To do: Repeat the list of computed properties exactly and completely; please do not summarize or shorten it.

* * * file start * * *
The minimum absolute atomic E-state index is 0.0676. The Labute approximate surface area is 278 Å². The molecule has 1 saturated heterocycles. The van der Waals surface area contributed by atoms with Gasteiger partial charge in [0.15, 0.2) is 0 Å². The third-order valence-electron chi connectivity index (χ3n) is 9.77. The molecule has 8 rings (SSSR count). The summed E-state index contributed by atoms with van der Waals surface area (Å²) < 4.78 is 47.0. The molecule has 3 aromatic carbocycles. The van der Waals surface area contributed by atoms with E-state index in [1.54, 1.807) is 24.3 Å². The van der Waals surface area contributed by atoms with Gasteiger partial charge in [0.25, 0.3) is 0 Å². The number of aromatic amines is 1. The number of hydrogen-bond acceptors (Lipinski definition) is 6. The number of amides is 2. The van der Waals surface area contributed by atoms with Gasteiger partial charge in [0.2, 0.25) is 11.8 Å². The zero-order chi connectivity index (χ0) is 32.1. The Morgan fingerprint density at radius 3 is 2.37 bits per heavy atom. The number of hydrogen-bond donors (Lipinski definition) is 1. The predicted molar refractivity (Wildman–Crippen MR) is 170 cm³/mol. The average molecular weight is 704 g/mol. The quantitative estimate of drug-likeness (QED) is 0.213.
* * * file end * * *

The minimum absolute atomic E-state index is 0.0676. The Labute approximate surface area is 278 Å². The molecule has 1 saturated heterocycles. The van der Waals surface area contributed by atoms with Gasteiger partial charge in [0.15, 0.2) is 0 Å². The third-order valence-electron chi connectivity index (χ3n) is 9.77. The molecule has 8 rings (SSSR count). The summed E-state index contributed by atoms with van der Waals surface area (Å²) < 4.78 is 47.0. The molecule has 3 aromatic carbocycles. The van der Waals surface area contributed by atoms with E-state index in [1.54, 1.807) is 24.3 Å². The van der Waals surface area contributed by atoms with Gasteiger partial charge in [0.25, 0.3) is 0 Å². The number of aromatic amines is 1. The number of hydrogen-bond acceptors (Lipinski definition) is 6. The number of amides is 2. The van der Waals surface area contributed by atoms with Gasteiger partial charge in [0.2, 0.25) is 11.8 Å². The zero-order chi connectivity index (χ0) is 32.1. The Morgan fingerprint density at radius 3 is 2.37 bits per heavy atom. The number of hydrogen-bond donors (Lipinski definition) is 1. The predicted molar refractivity (Wildman–Crippen MR) is 170 cm³/mol. The average molecular weight is 704 g/mol. The quantitative estimate of drug-likeness (QED) is 0.213.